Due to financial and technical constraints monitoring conventional viral load and HIV-drug resistance testing is infrequently performed in resource-limited settings. However, recent technological advances are likely to enable lower test costs, to simplify sample storage using dried blood spots and to utilize equipment that require less technical expertise . These novel tests are currently being piloted at various locations in sub-Saharan Africa. In developing countries, non-invasive saliva sampling, in combination with the use of a robust and low cost assay could complement viral load testing and potentially become an attractive alternative to resistance testing among patients who are suspected to be primarily non-adherent. Our findings suggest that the low-cost TLC technique may not be sufficiently robust for widespread implementation. In contrast, the HPLC assay was shown to be robust in a resource-limited setting. Furthermore, the availability of HPLC in countries like Uganda would diminish the need for TLC methodology. However, when compared to virologic monitoring, it is unlikely that the HPLC monitoring would be cost-effective in these settings given the high set-up costs and the limited clinical role of results from pharmacologic tests.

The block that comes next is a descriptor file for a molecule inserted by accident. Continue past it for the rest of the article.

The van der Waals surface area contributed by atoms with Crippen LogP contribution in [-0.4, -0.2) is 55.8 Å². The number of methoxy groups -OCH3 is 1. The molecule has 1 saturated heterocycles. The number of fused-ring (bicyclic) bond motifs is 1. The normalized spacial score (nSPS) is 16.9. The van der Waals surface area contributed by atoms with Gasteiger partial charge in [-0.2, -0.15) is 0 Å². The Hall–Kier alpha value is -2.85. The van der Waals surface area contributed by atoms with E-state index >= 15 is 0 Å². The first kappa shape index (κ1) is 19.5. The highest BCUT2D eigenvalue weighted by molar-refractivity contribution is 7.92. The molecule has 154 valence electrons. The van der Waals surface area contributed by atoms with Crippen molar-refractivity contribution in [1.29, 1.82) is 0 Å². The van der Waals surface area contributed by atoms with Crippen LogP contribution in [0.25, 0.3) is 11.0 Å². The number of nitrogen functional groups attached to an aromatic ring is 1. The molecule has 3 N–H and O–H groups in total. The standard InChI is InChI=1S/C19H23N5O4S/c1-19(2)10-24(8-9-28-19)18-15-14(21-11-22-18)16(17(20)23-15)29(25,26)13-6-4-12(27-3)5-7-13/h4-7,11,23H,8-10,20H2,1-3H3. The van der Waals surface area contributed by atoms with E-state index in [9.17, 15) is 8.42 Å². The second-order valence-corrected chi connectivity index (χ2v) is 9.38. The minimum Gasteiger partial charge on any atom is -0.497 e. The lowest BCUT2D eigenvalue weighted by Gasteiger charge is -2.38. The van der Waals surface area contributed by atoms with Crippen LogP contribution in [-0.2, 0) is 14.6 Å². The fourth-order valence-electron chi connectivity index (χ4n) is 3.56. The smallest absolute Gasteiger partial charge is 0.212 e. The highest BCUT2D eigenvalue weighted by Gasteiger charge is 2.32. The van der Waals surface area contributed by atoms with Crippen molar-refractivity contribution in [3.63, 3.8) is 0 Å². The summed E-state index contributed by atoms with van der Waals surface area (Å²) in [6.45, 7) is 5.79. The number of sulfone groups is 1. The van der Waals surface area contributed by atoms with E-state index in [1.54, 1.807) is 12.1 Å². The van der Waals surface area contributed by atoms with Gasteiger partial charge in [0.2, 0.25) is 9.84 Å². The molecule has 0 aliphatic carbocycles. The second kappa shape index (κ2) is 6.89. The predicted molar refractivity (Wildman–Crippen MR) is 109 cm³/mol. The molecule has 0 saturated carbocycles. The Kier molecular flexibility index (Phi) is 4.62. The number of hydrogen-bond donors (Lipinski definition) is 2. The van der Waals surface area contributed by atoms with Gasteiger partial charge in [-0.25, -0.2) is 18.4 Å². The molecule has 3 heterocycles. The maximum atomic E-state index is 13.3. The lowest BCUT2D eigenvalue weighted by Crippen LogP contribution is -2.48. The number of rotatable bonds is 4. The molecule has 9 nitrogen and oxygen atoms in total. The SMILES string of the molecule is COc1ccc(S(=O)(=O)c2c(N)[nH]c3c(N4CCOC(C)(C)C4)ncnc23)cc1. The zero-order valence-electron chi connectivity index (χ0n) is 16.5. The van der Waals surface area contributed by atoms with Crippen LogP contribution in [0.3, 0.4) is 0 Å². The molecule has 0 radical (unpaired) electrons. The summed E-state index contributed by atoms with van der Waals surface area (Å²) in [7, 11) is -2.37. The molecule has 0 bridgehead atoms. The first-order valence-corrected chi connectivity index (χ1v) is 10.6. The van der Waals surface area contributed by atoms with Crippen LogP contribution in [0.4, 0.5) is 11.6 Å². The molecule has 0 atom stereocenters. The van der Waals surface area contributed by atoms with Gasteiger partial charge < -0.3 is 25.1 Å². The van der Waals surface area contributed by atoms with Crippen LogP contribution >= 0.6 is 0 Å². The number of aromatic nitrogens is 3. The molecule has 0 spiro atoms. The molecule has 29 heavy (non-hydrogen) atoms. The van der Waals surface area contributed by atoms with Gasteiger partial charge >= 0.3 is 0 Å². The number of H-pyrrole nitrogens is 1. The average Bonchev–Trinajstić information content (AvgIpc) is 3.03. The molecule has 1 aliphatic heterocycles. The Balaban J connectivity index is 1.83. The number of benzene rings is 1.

In conclusion, while the low-cost TLC technique for monitoring nevirapine in saliva was unsuccessful, monitoring nevirapine saliva and plasma concentrations using HPLC was feasible in a specialist and research centre in Uganda. While HPLC technology may not be adaptable for widespread use in resource-limited settings, investment in this technology may be justified in specialist centres that provide support to large ART clinics or multiple clinical sites. Further optimization and validation is required for the low cost TLC technique.
This study was funded through a grant (2006083) from Aids Fonds, Amsterdam, The Netherlands.
- WHO: A public health approach to antiretroviral treatment: overcoming constraints. 2003, Geneva: World Health OrganizationGoogle Scholar
- WHO: Antiretroviral therapy for HIV infection in adults and adolescents. Recommendations for a public health approach (2010 version). 2010, Geneva, Switzerland: World Health OrganizationGoogle Scholar